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March is National Flour Month at The Old Mill

  old mill muffins
Wheat flour muffins made at The Old Mill in Pigeon Forge. Image by The Old Mill.

PIGEON FORGE, TN - Springtime in the mountains brings the blossoming of flowers, and it also draws our attention to a "flour" of a different sort - the one we use in the kitchen every day. March is National Flour Month, a time to explore new ways to bake with flour.

At The Old Mill General Store you can step back to the 1800s with some old flours and explore some relatively new ones on our shelves. For example, we’ve been milling Corn Flour as long as we have been stone-grinding grits. Corn flour is the fine powdery flour that is sifted off in the process of making grits. It is perfect for folding into cornbreads, muffins, pancakes, and cookies. And it makes some of the best homemade corn dogs!

Whole Wheat Flour, also ground right in our historic mill, is the most delicious and fresh whole wheat flour you will ever taste. Wheat berries are crushed and ground into a flour perfect for muffins, like Morning Glory Muffins, as well as pancakes, cheese straws, and loaf breads. Use our whole wheat flour anytime you want a better and more nutritious substitute for white flour.

Another interesting whole wheat flour sold at the General Store is a White Whole Wheat Flour. That's right - it's white. But it tastes and bakes like whole wheat. This special flour milled from Montana hard wheat berries is a bread flour just right for baking into loaves, dinner rolls, even pizza crust.

Also from America's West is our medium Rye Flour, which bakes much like whole wheat flour and can be used in any baking recipe calling for whole wheat. It adds a nuttiness to recipes, and it is delicious in sweets, from cakes to chocolate chip cookies. America’s frontier cooks used to substitute rye flour when wheat wasn’t available.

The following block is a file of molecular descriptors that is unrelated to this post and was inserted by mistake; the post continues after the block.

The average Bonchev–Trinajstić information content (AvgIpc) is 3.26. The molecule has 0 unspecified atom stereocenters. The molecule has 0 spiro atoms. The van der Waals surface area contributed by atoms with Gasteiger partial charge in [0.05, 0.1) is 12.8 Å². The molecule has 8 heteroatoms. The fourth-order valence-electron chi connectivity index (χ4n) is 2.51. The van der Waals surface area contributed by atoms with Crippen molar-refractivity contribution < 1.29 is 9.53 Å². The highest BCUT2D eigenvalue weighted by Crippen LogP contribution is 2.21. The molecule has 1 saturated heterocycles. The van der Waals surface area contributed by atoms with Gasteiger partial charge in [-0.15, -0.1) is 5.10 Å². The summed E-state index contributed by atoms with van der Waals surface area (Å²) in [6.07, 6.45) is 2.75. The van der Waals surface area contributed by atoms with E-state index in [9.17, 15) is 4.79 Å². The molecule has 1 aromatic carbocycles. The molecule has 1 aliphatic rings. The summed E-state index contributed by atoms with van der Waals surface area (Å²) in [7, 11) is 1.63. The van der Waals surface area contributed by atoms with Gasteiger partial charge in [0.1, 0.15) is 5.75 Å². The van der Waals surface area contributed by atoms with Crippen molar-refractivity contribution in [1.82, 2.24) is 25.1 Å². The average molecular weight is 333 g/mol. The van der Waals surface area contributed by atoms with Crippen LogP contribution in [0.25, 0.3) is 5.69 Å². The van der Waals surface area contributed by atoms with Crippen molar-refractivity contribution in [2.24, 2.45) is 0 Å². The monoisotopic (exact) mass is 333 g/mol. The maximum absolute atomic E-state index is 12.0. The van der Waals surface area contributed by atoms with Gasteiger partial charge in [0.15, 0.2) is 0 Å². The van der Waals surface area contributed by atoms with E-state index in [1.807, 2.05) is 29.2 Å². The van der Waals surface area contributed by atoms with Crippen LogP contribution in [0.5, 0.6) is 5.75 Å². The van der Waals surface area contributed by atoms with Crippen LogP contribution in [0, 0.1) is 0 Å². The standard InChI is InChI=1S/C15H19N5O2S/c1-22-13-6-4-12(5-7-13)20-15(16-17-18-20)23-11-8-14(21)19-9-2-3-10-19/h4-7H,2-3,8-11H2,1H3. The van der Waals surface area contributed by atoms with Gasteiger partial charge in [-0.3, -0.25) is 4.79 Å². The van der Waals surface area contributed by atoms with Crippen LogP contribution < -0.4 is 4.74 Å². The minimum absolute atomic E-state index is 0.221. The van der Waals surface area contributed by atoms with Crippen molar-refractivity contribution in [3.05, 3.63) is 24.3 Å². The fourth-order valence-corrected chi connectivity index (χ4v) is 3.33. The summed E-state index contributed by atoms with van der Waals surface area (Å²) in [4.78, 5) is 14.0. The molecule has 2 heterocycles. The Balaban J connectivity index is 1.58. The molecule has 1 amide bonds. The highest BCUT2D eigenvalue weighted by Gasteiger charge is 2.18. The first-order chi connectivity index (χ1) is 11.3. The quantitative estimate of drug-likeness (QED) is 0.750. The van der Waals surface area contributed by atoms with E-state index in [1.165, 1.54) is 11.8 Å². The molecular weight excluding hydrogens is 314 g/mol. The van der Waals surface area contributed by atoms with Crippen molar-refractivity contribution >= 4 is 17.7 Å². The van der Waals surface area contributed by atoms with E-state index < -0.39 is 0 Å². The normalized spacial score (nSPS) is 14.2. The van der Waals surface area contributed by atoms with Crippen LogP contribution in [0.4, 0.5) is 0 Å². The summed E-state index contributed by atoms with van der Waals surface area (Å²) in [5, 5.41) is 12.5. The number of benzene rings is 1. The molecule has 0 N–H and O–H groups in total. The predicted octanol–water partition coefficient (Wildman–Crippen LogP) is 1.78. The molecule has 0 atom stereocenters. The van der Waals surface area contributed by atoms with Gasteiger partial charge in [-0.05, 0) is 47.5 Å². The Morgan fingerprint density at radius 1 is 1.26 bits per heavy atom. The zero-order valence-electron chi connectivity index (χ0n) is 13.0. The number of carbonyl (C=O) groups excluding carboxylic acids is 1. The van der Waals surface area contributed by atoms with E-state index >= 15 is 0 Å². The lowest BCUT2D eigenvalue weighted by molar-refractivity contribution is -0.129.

Cold weather climates bring us our Buckwheat Flour, which is not a flour at all but ground from the seeds of the buckwheat plant, a cousin to rhubarb. We've been selling buckwheat flour and buckwheat pancake mixes to happy customers for many years, but with the rise in interest in gluten-free baking, more people are getting interested in buckwheat. Try ours, and your pancakes will never taste so good. You can also use buckwheat in banana bread and muffins, substituting buckwheat for half of the white flour.

Without a doubt, the Southern flour that has the deepest history in our region is Self-Rising Flour. It's a staple in kitchens throughout the South, where in the early 1900s it became the flour that made the best, most reliable, biscuits. The secret is a soft winter wheat flour that is lower in gluten (protein) than other flours, and the baking powder and salt are mixed right into the flour. There's no measuring of leavening, and that's a time-saver we can appreciate today. Try it in your biscuits, cornbread, pancakes, and cakes.

Here is a recipe for a perfect morning muffin called the Morning Glory Muffin. It is made with The Old Mill's freshly-milled Whole Wheat Flour, and it's just the way to salute National Flour Month.

Morning Glory Muffins

Makes 12 muffins
Prep: 10 to 15 minutes
Bake: 18 to 23 minutes

1/2 cup raisins, softened in hot water
2 cups The Old Mill Whole Wheat Flour
1 cup light brown sugar
2 teaspoons baking soda
2 teaspoons cinnamon
1/2 teaspoon salt
2 cups grated peeled carrots
1 apple, peeled and grated
1/2 cup unsweetened shredded coconut
1/2 cup finely chopped pecans
3 large eggs
2/3 cup vegetable oil
1/4 cup orange juice
1 teaspoon vanilla